I conducted 24 Germans and 8 Americans respectively in march 2011 and 2013 on a himalayan journey, following Michael Palin's book and tv series "Himalayan", which began in Chitral, NWFP Pakistan, and ended in Bhutan via Kashmir, McLeod Ganj, and Amritsar. And I noticed certain changes.
The hostility of the man of the street had substantially reduced. He had, as one shikara boatman told me, realised " that in the old days or even now, because of the nature of the visitor, the foreign tourists' revenue was confined to the houseboat owners, and the transporters, guides and the shops linked to them. In contrast, with the domestic tourist, money was spread. A little here, a little there, and thereby a greater respect was accorded to the latter.The man on the street had also suffered. He was forced to look for work in the plains. The Kashmiri trader was now entrenched in Jaipur, Goa, Jodhpur's desert Kingdom and so on. The young Kaashmiri was now an executive in a New Delhi firm. Heck there is for the first time a Kashmiri lad playing in the Indian cricket team. I am waiting to see when, when this lad is playing in the Indian team, against Pakistan, who the man on the street in Kashmir, will root for! It was always but always for Pakistan.
I learnt many things that I had not thought about earlier, with regards to Kashmir. It was the land of Sufiana -land of peers or saints- a concept that was anathema to the Wahaabi Islam of the Arabs. This, along with the fact that it was the cradle for ancient Hindu and Buddhism, itself would according to many, ensure that it would not come under the sway of the Taliban.
I was listening to the ring tone of an elderly Kashmiri's mobile phone. I realised the deep similiarity it had with the hymns from my faith, Sikhism.
Majid Peer also told me that the Amarnath Cave to which thousands had begun thronging to in recent years, was actually not the correct site according to Hindu mythology, as this was the cave where Shiva and Parvati had merely stopped to take a rest. The actual site was farther up!
Even while I felt the pain and anguish of the Pandit hindu community who had been forced to leave Kashmir (ethnic cleansing according to a friend of mine, who had to flee), the cultural assault of hordes from the plains trekking to Amarnath, the heavy police contingents and resulting debris, all made me sympathise with the Kashmiris who had these rather inconsiderate guests, even while they profited from the yatra, each year.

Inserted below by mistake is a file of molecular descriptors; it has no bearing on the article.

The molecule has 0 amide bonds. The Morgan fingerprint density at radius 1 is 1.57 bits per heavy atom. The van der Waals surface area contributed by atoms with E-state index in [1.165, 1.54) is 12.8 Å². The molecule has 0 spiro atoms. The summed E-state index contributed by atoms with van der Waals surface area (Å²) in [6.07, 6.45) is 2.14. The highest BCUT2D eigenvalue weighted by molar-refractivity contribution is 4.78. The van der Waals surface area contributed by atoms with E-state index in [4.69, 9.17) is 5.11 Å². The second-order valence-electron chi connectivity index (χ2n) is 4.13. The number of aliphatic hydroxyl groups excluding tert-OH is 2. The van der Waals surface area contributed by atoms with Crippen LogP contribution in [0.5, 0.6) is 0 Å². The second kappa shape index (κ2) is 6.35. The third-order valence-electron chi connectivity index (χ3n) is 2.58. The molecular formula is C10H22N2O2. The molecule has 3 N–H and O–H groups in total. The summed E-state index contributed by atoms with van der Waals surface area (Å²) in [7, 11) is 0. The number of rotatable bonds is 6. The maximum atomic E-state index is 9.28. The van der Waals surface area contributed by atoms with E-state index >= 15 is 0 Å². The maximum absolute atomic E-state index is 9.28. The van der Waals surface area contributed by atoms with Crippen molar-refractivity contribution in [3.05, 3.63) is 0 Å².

It is the same in my native state of Uttrakhand, which is similiarly assaulted each year by plains people especially the Kavarias, who walk to take away Ganges water. They take not just the water, but degrade the soil, and leave behind dirt and debris, much of it non biodegradable.
The beautiful meadows of Gulmarg were marred by poor handling of the Gondola arrangements. Thousands queing, touts and others abusing the system, pushing, shoving, and standing in line for hours on end. Gulmarg is only worthwhile being visited in winter!
Pahalgam is similiarly ruined by the tourist both from the plains and from Kashmir, as they all come in cars, honking their way down the main single street.
In the midst of all this however, past knowledge and good grounds people helped me and the family, as well as my English clients, find solace. Also, having a good local guide, allowed me to get into some beautful valleys for trout fishing, and experiencing once again, the Kashmir of old.
I learnt something else. My Kashmiri houseboat owner, told me of how he gave up trout fishing, something he was a keen expert on, accompanying many a famous western visitor for four decades. He narrated how late one evening he caught and felt almost sucked into the river, by a monster fish. The fright he got, put him off fishing for the rest of his years! But what I learnt from him was, that to preserve a trout for long periods, one needed to sprinkle charcoal inside the cleaned out trout, and it would freeze for long periods!
Later, I crossed the Zo Ji La, the himalayan watershed, into Ladakh. Here I visited Leh, Hemis and Pangong Lake twenty seven years later. The road after the Zo Ji La pass, now is better than world class, barring some causeways.Leh and its surroundings have inevitably grown. The traffic and fumes fro diesel gensets its worst aspect. But smart cafes, producing excellent fare are now to be found.
ed 12 Jul 20. Currently Kashmir is now under central rule , and Ladakh, a Union Territory, with a major series of border incidents instigated by CCP China.
Sunday, October 28, 2012
IJ Singh Founder TigerPaw Adventures (I) Pltd 1982 INDIA,1995 CANADA
Founder IJ's Exotic Int'l Horseback & Polo Holidays- Canada 1997
Fellow Asia Foundation San Fransisco Environmental Education (First Five-INDIA)1994; Awardee India- BioDiversity Conservation Award 1995 Wash DC USA: Sole International Speaker Polo America 2000, 2001 Polo Holidays,LAS VEGAS,USA;
Royal Signals HIMALAYAN SKI MOUNTAINEERING, & ROYAL AIR FORCE, KINLOSS,SCOTLAND, EXPEDITION MT KEDAR DOME;1995
TRAINING AGENCY FOR INDIAN ARMY'S 2nd MOUNTAIN ARTILLERY BRIGADE (& OTHERS/NAVY). FIRST DESCENT RIVER LOHIT, International Tri Junction (INDIA,CHINA,MYANMAAR-
FIRST PRIVATE OUTDOOR MANAGEMENT TEAM & LEADERSHIP PROGRAM COORDINATOR, FOR AMERICAN EXPRESSINDIA 1994,1995;
MOTIVATIONAL WEEKEND PROGRAM COORDINATOR -HONGKONG & SHANGHAI BANK 2002;
SELECTED BY VICE PRESIDENT HARVARD UNIVERSITY,FOR REMOTE AREA JOURNEYS OF DISCOVERY 1999;
ALSO: OTHER "FIRSTS IN ADVENTURE".